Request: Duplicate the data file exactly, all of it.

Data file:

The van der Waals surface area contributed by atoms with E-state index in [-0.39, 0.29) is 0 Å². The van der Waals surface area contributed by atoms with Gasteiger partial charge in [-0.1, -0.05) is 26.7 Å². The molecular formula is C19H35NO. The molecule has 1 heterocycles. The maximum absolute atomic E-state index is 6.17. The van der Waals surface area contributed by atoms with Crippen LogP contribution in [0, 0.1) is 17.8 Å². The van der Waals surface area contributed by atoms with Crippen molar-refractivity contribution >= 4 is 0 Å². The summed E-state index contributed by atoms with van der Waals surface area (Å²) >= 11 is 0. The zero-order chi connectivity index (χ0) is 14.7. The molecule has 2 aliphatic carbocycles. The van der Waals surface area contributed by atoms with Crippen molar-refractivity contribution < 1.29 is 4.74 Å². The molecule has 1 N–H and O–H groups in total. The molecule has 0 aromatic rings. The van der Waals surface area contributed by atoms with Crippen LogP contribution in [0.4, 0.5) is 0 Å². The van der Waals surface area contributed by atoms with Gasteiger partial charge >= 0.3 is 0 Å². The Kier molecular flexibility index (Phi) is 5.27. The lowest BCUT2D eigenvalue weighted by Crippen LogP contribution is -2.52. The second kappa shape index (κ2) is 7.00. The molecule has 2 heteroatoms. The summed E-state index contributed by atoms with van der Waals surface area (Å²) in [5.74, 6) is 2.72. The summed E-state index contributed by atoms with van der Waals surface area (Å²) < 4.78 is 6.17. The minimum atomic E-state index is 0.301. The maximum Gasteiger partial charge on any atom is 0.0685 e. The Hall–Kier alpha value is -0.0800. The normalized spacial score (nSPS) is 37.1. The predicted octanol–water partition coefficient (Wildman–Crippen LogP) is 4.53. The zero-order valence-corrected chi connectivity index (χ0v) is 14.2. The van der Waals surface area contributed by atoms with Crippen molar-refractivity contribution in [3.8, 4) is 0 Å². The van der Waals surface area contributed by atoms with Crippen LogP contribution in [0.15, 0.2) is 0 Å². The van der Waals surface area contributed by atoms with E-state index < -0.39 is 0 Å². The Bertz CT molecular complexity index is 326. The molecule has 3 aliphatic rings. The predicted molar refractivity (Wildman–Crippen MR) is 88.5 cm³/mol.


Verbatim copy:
The van der Waals surface area contributed by atoms with E-state index in [-0.39, 0.29) is 0 Å². The van der Waals surface area contributed by atoms with Gasteiger partial charge in [-0.1, -0.05) is 26.7 Å². The molecular formula is C19H35NO. The molecule has 1 heterocycles. The maximum absolute atomic E-state index is 6.17. The van der Waals surface area contributed by atoms with Crippen LogP contribution in [0, 0.1) is 17.8 Å². The van der Waals surface area contributed by atoms with Crippen molar-refractivity contribution >= 4 is 0 Å². The summed E-state index contributed by atoms with van der Waals surface area (Å²) >= 11 is 0. The zero-order chi connectivity index (χ0) is 14.7. The molecule has 2 aliphatic carbocycles. The van der Waals surface area contributed by atoms with Crippen molar-refractivity contribution < 1.29 is 4.74 Å². The molecule has 1 N–H and O–H groups in total. The molecule has 0 aromatic rings. The van der Waals surface area contributed by atoms with Crippen LogP contribution in [0.4, 0.5) is 0 Å². The van der Waals surface area contributed by atoms with Gasteiger partial charge >= 0.3 is 0 Å². The Kier molecular flexibility index (Phi) is 5.27. The lowest BCUT2D eigenvalue weighted by Crippen LogP contribution is -2.52. The second kappa shape index (κ2) is 7.00. The molecule has 2 heteroatoms. The summed E-state index contributed by atoms with van der Waals surface area (Å²) in [5.74, 6) is 2.72. The summed E-state index contributed by atoms with van der Waals surface area (Å²) < 4.78 is 6.17. The minimum atomic E-state index is 0.301. The maximum Gasteiger partial charge on any atom is 0.0685 e. The Hall–Kier alpha value is -0.0800. The normalized spacial score (nSPS) is 37.1. The predicted octanol–water partition coefficient (Wildman–Crippen LogP) is 4.53. The zero-order valence-corrected chi connectivity index (χ0v) is 14.2. The van der Waals surface area contributed by atoms with Crippen molar-refractivity contribution in [3.8, 4) is 0 Å². The van der Waals surface area contributed by atoms with Crippen LogP contribution in [0.15, 0.2) is 0 Å². The van der Waals surface area contributed by atoms with E-state index < -0.39 is 0 Å². The Bertz CT molecular complexity index is 326. The molecule has 3 aliphatic rings. The predicted molar refractivity (Wildman–Crippen MR) is 88.5 cm³/mol.